The interesting thing that we do need to talk about though, is that the this way to do the Domain Repetition is now incorrect, as you can see in the image above. If you haven't noticed any difference, pay more attention: the image has some discontinuities, sometimes the distance isolines don't match with each other. Below is a zoomed version of it, with one of the problematic areas highlighted in yellow. These discontinuities are one symphtom of an incorrect SDF. Lee me show you the correct SDF next to it, and pay attention to the isoline continuity in the highligthed areas:

Incorrect SDF

Correct SDF

This type of incorrectness might or might not be fatal for a given particular application, depending on how it uses the SDF. We'll talk about it shortly, but for now note how the second image with the same configuration of rounded boxes doesn't suffer from this problem - all isolines are continuous. Great. But what were these problems exactly and how were they fixed?

We've got a problem

So let's talk about what the problem actually is, before we talk about why it happens and how to fix it. Remember that what we are trying to achieve here is to have a singular call to sdf(p) (the rounded box in these renders) and apply the repeated() modifier to its domain such that the result is also an SDF that contains infintie copies of sdf(p). This SDF has to be an SDF indeed, that is, a (signed) field (function over space) that measures the distance to the closest surface, the surface of an infinitely many times repeated version of the original sdf(p). And we almost got it right.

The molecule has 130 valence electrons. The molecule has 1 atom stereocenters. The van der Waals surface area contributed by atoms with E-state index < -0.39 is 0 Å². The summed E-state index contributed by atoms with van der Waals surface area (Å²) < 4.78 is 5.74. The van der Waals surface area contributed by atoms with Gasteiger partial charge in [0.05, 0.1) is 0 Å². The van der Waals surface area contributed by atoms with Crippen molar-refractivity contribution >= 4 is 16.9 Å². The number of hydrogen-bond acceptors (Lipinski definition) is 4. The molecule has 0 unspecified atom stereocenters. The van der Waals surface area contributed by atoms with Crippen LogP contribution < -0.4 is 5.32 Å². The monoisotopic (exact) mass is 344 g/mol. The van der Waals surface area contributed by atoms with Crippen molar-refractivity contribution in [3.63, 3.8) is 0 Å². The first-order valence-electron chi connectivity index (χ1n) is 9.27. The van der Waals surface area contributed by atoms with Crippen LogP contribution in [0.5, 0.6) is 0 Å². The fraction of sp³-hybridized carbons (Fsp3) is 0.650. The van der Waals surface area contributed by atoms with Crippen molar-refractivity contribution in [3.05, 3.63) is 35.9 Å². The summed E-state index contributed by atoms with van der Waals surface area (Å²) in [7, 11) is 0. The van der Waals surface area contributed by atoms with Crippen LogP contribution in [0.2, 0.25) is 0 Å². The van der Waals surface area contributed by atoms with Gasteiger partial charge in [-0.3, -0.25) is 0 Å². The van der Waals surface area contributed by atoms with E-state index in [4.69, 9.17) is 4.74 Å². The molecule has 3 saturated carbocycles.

The problem is that the round() function we used to implement repeated() is assigning each point in the plane a local coordinate system, or a tile, if you want to see it that way. So each point only knows of one tile in the grid and therefore one instance of sdf(p). This is precisely its main gift when it comes to performance, but it also means that if the closest instance is not in the same tile than the evaluation point p, then this technique will fail.

This can happen for a variety of reasons, and can only be fully avoided if all the instances are exactly the same size, shape and orientation, or they are symmetric with respect to the tile boundaries (more of this later). But in general, a neighboring tile might host a very large instance compared to the one in the current tile, so the closest instance is actually in that neighbor tile, not in the current one hosting p (the exact condition is of course that the difference in sizes is smaller than half the width of the tile). This is exactly what's happening in the diagram below:

Incorrect Domain Repetition

Corrected Domain Repetition